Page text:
In vitro infection of a cell line from Ictalurus ...
|Title||In vitro infection of a cell line from Ictalurus nebulosus with Piscirickettsia salmonis|
|Author(s)||F. E. Almendras, S. R. M. Jones, C. Fuentealba, Glenda M. Wright|
|Journal||Canadian Journal of Veterinary Research|
|Abstract||P. salmonis, the aetiologic agent of salmonid rickettsial septicaemia (SRS), affects several species of salmonids. Previous reports using the appearance of cytopathic effect (CPE) as the criterion for susceptibility, showed that P. salmonis (ATCC strain) can be grown in vitro in some cells lines derived from salmonid fish, but not in BB cells from brown bullhead (I. nebulosus) and BF-2 cells from bluegill (Lepomis macrochirus). The growth of P. salmonis (ATCC strain VR 1361) in a cell line previously believed to be non-permissive for this organism is described. CPE was first detected in chinook salmon embryo (CHSE-214) and epithelioma papulosum cyprini (EPC) cell lines at 6 days after infection (dpi). In contrast, using BB cell line, CPE was first detected 45 dpi and the monolayer completed CPE by 78 dpi. Electron microscopic examination of BB cells 78 dpi showed free, intracytoplasmic and extracellular localization of the agent. P. salmonis was also observed within membrane-bounded vacuoles in BB cells, similar to that described in CHSE 214 cells. Contrary to earlier reports, results from this study show that the BB cell line, is susceptible to P. salmonis infection. The delayed onset of CPE in BB cells in comparison to other permissive cell lines suggests that BB cells are not ideal hosts for P. salmonis. Interestingly, however, these results demonstrate that P. salmonis can infect non-salmonid cell lines, and raises the possibility that non-salmonid fish may be involved in the persistence and transmission of SRS in the natural environment..|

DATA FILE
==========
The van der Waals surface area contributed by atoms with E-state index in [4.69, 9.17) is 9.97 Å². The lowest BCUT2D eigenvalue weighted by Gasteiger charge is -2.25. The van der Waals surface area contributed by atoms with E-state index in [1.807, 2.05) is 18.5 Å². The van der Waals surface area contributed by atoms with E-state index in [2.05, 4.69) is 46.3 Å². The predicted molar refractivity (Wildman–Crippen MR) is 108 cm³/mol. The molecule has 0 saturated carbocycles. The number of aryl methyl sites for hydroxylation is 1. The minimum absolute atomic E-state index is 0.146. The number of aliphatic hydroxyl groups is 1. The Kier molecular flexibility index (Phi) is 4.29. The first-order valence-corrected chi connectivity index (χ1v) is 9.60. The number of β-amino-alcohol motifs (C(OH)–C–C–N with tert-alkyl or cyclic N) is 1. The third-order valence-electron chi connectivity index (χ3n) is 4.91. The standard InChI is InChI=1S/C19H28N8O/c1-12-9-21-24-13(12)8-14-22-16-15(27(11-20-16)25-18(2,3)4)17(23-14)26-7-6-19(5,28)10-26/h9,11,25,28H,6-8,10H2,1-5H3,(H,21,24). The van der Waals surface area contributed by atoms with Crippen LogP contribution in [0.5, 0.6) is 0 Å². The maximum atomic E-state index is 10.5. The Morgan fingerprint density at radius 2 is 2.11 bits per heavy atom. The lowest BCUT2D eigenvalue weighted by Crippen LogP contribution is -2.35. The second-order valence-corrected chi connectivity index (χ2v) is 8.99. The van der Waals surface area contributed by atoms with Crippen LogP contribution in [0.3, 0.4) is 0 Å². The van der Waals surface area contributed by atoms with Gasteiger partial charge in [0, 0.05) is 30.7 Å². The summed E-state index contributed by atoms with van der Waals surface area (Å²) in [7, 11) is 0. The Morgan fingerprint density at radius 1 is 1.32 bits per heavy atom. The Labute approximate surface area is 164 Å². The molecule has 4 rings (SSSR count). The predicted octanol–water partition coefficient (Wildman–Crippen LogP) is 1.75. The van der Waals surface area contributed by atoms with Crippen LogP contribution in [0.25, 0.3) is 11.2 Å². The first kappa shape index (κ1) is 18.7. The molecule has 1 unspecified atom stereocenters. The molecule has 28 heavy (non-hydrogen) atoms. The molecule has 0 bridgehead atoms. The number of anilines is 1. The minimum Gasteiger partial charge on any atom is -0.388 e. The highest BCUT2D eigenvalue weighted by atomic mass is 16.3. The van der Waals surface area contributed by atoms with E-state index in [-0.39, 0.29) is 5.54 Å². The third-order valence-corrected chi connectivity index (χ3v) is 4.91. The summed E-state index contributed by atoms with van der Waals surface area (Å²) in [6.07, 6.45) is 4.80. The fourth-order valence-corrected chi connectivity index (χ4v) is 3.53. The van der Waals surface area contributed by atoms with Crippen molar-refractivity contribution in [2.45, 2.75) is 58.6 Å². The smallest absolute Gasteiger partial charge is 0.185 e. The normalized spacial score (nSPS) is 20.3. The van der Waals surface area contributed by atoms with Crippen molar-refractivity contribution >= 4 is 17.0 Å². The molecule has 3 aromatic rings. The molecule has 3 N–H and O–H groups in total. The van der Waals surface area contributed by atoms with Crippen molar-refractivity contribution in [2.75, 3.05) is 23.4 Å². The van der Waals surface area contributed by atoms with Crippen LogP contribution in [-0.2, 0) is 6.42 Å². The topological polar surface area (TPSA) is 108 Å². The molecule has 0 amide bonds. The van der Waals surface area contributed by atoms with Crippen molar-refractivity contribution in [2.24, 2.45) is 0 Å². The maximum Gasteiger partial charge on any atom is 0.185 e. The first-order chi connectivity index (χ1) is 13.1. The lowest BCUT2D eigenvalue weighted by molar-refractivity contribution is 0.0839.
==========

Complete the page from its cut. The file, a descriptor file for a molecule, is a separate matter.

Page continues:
Using APA 6th Edition citation style.
Times viewed: 219